The Enid News and Eagle, Enid, OK

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June 6, 2008

June 6, 1944, would bring the beginning of the end of Nazi tyranny; first would come the dying

The fate of much of the world hung in the balance as the clock struck midnight, ushering in June 6, 1944.

Hitler’s Nazi forces maintained an iron grip on much of Europe and were systematically conducting their wholesale murder of Jews and others they deemed unworthy of life.

The Germans already had made the fatal mistake of invading mother Russia and had suffered great losses, but Joseph Stalin continued to call for a second front.

The operation was dubbed “Overlord,” and originally was planned for either June 4 or 5, but poor weather forced postponement until June 6, dubbed D-Day.

The D, incidentally, stands for nothing. It is simply a military designation for the day an operation is to begin. But throughout history there will forever remain only one true D-Day.

“You are about to embark upon the great crusade, toward which we have striven these many months,” Gen. Dwight D. Eisenhower wrote in a letter to the U.S. Army on the eve of D-Day. “The hopes and prayers of liberty-loving people everywhere march with you. In company with our brave Allies and brothers-in-arms on other fronts, you will bring about the destruction of the German war machine, the elimination of Nazi tyranny over the oppressed peoples of Europe and security for ourselves in a free world.”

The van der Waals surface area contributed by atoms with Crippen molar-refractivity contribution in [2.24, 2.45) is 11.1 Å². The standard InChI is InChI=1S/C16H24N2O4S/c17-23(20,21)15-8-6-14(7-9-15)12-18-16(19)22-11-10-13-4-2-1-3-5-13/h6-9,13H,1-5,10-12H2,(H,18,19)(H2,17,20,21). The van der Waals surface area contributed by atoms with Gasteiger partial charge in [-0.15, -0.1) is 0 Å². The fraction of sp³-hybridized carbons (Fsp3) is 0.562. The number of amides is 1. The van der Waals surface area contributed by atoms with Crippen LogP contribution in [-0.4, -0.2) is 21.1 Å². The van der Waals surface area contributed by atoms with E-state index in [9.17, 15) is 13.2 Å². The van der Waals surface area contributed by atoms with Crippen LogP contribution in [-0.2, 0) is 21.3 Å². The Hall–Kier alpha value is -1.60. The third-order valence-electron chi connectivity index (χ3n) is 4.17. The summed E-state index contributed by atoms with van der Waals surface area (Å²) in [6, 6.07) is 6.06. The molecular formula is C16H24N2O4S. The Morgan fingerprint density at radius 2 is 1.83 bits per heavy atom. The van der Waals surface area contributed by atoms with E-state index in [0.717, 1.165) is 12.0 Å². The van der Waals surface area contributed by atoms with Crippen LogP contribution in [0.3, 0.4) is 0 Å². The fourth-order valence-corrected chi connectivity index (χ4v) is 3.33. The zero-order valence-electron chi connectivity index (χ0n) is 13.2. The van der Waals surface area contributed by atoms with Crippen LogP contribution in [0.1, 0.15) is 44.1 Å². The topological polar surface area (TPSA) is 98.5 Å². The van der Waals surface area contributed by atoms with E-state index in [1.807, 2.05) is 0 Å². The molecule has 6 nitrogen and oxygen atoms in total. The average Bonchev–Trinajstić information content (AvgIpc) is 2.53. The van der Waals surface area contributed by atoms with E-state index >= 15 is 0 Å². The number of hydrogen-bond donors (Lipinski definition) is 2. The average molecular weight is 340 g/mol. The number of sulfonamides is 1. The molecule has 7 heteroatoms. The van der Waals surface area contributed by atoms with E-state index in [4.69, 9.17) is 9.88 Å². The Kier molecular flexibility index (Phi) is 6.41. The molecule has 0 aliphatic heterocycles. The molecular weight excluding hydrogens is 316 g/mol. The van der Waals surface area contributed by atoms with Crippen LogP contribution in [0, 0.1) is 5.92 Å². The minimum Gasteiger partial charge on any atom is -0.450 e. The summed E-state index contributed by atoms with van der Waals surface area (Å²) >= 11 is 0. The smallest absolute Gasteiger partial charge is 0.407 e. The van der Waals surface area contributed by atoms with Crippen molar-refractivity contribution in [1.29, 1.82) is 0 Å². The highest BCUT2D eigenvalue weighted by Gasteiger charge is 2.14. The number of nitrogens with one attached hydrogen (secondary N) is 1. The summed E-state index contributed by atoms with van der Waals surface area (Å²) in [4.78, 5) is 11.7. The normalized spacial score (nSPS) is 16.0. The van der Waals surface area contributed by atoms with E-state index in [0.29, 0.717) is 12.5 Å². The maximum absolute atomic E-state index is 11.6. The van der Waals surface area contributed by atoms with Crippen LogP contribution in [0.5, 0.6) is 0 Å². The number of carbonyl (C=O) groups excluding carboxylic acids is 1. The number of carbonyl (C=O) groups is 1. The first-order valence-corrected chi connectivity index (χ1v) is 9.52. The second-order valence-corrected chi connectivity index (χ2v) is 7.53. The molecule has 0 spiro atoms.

The destruction would come later, as would the elimination of Nazi tyranny. First would come the dying.

And there was plenty of it, on both sides.

On the beaches of Normandy that June morning it was like someone left the door to Hell ajar.

Those who have seen the first 15 minutes of the film “Saving Private Ryan” have some sense of what it was like that day. But it’s a bit like watching a film about childbirth. You intellectually can understand the experience, but unless you go through it yourself you have no idea.

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